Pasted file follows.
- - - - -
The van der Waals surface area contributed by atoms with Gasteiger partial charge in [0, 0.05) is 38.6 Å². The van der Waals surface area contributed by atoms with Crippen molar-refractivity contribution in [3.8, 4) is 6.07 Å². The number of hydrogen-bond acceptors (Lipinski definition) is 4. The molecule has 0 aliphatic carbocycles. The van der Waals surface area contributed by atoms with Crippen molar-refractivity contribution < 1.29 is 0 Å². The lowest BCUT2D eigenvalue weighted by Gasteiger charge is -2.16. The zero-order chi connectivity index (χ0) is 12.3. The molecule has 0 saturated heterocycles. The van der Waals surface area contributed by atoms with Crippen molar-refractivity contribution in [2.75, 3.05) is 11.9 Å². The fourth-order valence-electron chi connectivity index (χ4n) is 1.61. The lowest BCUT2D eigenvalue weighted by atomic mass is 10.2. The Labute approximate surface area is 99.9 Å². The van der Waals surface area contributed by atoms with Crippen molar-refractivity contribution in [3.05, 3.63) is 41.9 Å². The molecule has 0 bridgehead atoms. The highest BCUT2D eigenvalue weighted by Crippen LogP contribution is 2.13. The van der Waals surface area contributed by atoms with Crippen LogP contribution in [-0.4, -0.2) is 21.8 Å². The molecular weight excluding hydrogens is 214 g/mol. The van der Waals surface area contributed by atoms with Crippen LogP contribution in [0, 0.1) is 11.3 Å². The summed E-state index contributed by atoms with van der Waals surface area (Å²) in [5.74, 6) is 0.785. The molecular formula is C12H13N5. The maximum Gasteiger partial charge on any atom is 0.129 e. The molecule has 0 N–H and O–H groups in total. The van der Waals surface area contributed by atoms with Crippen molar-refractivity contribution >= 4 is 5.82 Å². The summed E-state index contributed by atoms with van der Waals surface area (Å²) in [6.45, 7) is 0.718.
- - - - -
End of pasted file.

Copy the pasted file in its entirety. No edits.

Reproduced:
The van der Waals surface area contributed by atoms with Gasteiger partial charge in [0, 0.05) is 38.6 Å². The van der Waals surface area contributed by atoms with Crippen molar-refractivity contribution in [3.8, 4) is 6.07 Å². The number of hydrogen-bond acceptors (Lipinski definition) is 4. The molecule has 0 aliphatic carbocycles. The van der Waals surface area contributed by atoms with Crippen molar-refractivity contribution < 1.29 is 0 Å². The lowest BCUT2D eigenvalue weighted by Gasteiger charge is -2.16. The zero-order chi connectivity index (χ0) is 12.3. The molecule has 0 saturated heterocycles. The van der Waals surface area contributed by atoms with Crippen molar-refractivity contribution in [2.75, 3.05) is 11.9 Å². The fourth-order valence-electron chi connectivity index (χ4n) is 1.61. The lowest BCUT2D eigenvalue weighted by atomic mass is 10.2. The Labute approximate surface area is 99.9 Å². The van der Waals surface area contributed by atoms with Crippen molar-refractivity contribution in [3.05, 3.63) is 41.9 Å². The molecule has 0 bridgehead atoms. The highest BCUT2D eigenvalue weighted by Crippen LogP contribution is 2.13. The van der Waals surface area contributed by atoms with Crippen LogP contribution in [-0.4, -0.2) is 21.8 Å². The molecular weight excluding hydrogens is 214 g/mol. The van der Waals surface area contributed by atoms with Crippen LogP contribution in [0, 0.1) is 11.3 Å². The summed E-state index contributed by atoms with van der Waals surface area (Å²) in [5.74, 6) is 0.785. The molecular formula is C12H13N5. The maximum Gasteiger partial charge on any atom is 0.129 e. The molecule has 0 N–H and O–H groups in total. The van der Waals surface area contributed by atoms with Crippen molar-refractivity contribution >= 4 is 5.82 Å². The summed E-state index contributed by atoms with van der Waals surface area (Å²) in [6.45, 7) is 0.718.